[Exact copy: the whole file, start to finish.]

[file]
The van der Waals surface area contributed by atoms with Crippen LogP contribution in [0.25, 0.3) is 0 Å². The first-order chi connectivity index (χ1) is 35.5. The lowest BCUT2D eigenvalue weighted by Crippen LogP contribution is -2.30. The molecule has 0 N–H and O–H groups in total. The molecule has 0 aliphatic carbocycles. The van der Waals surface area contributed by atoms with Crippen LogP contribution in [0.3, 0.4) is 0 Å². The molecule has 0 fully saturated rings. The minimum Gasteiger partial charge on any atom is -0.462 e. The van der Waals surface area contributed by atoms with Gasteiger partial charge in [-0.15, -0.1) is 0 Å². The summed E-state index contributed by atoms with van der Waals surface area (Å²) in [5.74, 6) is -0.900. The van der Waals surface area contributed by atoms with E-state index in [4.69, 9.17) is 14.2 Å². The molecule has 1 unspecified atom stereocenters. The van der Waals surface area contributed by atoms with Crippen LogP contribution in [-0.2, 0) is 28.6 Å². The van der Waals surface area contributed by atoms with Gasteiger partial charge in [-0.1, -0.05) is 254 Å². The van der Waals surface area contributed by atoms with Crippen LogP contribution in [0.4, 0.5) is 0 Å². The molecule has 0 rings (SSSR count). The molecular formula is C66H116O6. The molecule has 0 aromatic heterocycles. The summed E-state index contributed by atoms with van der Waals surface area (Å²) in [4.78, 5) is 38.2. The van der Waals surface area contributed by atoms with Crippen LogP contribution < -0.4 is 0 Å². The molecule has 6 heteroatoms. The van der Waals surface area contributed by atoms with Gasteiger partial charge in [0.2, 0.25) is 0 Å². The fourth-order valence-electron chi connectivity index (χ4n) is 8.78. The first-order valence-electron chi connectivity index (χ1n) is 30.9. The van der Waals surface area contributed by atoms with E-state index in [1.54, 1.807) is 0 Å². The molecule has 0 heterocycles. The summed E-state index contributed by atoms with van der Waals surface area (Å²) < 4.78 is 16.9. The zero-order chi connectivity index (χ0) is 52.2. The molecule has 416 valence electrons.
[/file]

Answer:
The van der Waals surface area contributed by atoms with Crippen LogP contribution in [0.25, 0.3) is 0 Å². The first-order chi connectivity index (χ1) is 35.5. The lowest BCUT2D eigenvalue weighted by Crippen LogP contribution is -2.30. The molecule has 0 N–H and O–H groups in total. The molecule has 0 aliphatic carbocycles. The van der Waals surface area contributed by atoms with Crippen LogP contribution in [0.3, 0.4) is 0 Å². The molecule has 0 fully saturated rings. The minimum Gasteiger partial charge on any atom is -0.462 e. The van der Waals surface area contributed by atoms with Gasteiger partial charge in [-0.15, -0.1) is 0 Å². The summed E-state index contributed by atoms with van der Waals surface area (Å²) in [5.74, 6) is -0.900. The van der Waals surface area contributed by atoms with E-state index in [4.69, 9.17) is 14.2 Å². The molecule has 1 unspecified atom stereocenters. The van der Waals surface area contributed by atoms with Crippen LogP contribution in [-0.2, 0) is 28.6 Å². The van der Waals surface area contributed by atoms with Gasteiger partial charge in [-0.1, -0.05) is 254 Å². The van der Waals surface area contributed by atoms with Crippen LogP contribution in [0.4, 0.5) is 0 Å². The molecule has 0 rings (SSSR count). The molecular formula is C66H116O6. The molecule has 0 aromatic heterocycles. The summed E-state index contributed by atoms with van der Waals surface area (Å²) in [4.78, 5) is 38.2. The van der Waals surface area contributed by atoms with Crippen LogP contribution < -0.4 is 0 Å². The molecule has 6 heteroatoms. The van der Waals surface area contributed by atoms with Gasteiger partial charge in [0.2, 0.25) is 0 Å². The fourth-order valence-electron chi connectivity index (χ4n) is 8.78. The first-order valence-electron chi connectivity index (χ1n) is 30.9. The van der Waals surface area contributed by atoms with E-state index in [1.54, 1.807) is 0 Å². The molecule has 0 heterocycles. The summed E-state index contributed by atoms with van der Waals surface area (Å²) < 4.78 is 16.9. The zero-order chi connectivity index (χ0) is 52.2. The molecule has 416 valence electrons.